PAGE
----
Lalit Modi controversy: Fear of email hacking spooks top govt officials
The casual bandying about of private and purportedly hacked e-mails by the media in the Lalit Modi controversy has spooked Raisina Hill with critical departments like the Prime Minister’s Office (PMO), external affairs, home, defence and finance ministries growing rapidly averse to electronic communication for fear of being intercepted or hacked into.india Updated: Jun 21, 2015 06:06 IST
The casual bandying about of private and purportedly hacked e-mails by the media in the Lalit Modi controversy has spooked Raisina Hill with critical departments like the Prime Minister’s Office (PMO), external affairs, home, defence and finance ministries growing rapidly averse to electronic communication for fear of being intercepted or hacked into.
Although intra government cautions are issued from time to time by CERT-IN (central government response team) to protect the integrity of the system from hackers, top government officials are staying away from e-mails, text messages or mobile conversations.
“Given that we really do not know the intrusive capabilities of foreign powers, one cannot be 100% confident about the integrity of the National Informatics Centre (nic.in) account through which the entire government is conducting official business,” said a top security official.
“Time and again NIC.in suggests that bureaucrats change the password in case their e-mail account is being accessed by one or two countries,” the official added.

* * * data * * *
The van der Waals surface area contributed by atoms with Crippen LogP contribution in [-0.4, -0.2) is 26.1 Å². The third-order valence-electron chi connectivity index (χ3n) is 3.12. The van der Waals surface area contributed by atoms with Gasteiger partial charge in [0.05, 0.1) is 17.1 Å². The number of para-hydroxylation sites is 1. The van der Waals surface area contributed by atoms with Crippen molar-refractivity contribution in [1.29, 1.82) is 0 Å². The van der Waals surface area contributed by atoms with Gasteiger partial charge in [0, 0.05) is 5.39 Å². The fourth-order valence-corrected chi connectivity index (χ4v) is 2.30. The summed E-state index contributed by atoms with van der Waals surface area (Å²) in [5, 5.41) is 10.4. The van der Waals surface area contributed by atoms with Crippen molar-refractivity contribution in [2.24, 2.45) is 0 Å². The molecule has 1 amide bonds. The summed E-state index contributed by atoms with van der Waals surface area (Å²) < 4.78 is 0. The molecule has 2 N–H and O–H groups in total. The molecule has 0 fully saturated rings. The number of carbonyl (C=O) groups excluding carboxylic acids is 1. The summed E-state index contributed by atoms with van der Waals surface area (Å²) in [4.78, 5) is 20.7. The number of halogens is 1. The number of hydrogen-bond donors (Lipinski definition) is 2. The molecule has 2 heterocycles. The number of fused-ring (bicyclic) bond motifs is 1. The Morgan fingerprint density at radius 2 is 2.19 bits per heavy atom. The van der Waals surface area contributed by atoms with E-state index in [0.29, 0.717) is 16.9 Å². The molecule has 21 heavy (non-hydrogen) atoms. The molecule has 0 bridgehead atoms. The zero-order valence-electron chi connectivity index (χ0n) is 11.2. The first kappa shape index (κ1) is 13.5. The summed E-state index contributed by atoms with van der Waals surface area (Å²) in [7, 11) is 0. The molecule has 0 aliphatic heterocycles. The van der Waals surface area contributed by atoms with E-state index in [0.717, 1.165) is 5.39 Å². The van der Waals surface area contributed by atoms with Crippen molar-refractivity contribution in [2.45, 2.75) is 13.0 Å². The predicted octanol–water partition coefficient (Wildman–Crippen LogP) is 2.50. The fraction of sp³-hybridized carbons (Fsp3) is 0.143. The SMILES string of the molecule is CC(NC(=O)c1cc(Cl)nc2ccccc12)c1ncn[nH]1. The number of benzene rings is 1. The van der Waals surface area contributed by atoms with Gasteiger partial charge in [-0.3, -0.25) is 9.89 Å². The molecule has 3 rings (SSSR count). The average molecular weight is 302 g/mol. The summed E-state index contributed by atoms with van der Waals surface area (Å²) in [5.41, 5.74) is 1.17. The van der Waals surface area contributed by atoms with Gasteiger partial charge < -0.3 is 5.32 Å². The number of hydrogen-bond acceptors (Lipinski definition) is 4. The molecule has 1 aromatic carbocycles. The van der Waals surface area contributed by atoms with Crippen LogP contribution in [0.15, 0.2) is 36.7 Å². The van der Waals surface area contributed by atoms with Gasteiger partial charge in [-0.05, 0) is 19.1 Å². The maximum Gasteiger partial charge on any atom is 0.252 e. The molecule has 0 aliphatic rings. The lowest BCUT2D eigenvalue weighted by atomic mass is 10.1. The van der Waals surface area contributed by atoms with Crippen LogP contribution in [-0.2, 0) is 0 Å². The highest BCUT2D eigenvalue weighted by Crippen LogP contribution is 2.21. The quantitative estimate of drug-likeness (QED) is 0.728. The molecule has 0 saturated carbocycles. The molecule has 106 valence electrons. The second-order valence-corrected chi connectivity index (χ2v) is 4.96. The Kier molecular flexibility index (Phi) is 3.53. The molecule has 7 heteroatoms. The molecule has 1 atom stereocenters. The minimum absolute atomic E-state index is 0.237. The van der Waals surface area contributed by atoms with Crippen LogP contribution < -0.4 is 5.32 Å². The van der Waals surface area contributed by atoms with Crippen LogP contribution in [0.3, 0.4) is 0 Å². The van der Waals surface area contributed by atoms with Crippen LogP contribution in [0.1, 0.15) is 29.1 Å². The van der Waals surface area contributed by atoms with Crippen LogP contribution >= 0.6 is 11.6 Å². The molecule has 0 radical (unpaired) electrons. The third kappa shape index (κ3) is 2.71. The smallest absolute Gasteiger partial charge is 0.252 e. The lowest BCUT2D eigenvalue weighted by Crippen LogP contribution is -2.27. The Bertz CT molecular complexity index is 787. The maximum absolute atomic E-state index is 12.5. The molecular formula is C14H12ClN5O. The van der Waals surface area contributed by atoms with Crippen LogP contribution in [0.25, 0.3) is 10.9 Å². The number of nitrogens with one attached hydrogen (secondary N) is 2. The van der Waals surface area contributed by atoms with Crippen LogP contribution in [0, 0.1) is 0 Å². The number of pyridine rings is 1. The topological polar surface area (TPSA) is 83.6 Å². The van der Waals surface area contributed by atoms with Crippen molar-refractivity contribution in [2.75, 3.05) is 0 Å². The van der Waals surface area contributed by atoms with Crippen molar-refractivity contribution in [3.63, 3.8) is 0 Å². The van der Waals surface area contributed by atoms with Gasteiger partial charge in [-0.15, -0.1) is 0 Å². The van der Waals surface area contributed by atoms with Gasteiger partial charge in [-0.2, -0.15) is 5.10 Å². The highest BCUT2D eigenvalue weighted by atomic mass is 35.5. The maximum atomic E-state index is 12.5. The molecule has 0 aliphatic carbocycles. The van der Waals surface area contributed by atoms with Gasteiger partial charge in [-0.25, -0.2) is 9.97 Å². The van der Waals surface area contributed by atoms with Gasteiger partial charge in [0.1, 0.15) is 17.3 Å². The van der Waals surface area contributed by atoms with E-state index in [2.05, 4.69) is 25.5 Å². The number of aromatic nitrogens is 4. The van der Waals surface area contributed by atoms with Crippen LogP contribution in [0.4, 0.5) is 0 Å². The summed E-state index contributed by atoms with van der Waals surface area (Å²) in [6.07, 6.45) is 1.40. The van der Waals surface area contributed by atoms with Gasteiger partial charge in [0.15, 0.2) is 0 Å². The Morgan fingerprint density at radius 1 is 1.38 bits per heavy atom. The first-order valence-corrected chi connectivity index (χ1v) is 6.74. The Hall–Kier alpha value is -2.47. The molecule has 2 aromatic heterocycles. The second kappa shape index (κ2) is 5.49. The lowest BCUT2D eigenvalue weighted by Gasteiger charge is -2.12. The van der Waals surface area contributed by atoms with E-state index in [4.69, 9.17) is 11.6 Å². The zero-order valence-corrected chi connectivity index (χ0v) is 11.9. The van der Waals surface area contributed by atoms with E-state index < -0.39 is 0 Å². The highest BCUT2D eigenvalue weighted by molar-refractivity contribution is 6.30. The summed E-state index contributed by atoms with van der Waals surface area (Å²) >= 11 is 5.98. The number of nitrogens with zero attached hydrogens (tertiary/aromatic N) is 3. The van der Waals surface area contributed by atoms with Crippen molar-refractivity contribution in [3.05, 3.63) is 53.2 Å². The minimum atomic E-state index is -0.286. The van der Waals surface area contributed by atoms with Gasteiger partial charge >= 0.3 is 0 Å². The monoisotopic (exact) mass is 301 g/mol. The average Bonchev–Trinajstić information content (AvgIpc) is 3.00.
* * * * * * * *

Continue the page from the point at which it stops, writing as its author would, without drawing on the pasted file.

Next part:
While the Narendra Modi government is tight-lipped about the growing cybersecurity issue, the fact is that hardly any of the top officials in the PMO or MEA are sending messages through e-mails or even opening their private accounts for the fear of malware entering into the system.
“The plans for a paperless government has taken a hit with ministers and officials at the highest levels more comfortable in dealing with paper rather than e-mail,” said a senior official. The fact is that a majority of top Indian officials these days use smartphones without 3G services or even WhatsApp fearing malware intrusion.
The plan to tackle cyber-hacking may sound like it’s from the stone age but this is partly due to lack of technological upgradation of Indian counter-capabilities and the rapid advancement in the US, Europe and China.
“The Lalit Modi episode shows that e-mails are vulnerable to hacking by vested interests. Also, India needs very strong privacy laws and cybersecurity or else properly injected malware can bring the government to its knees,” said a South Block official.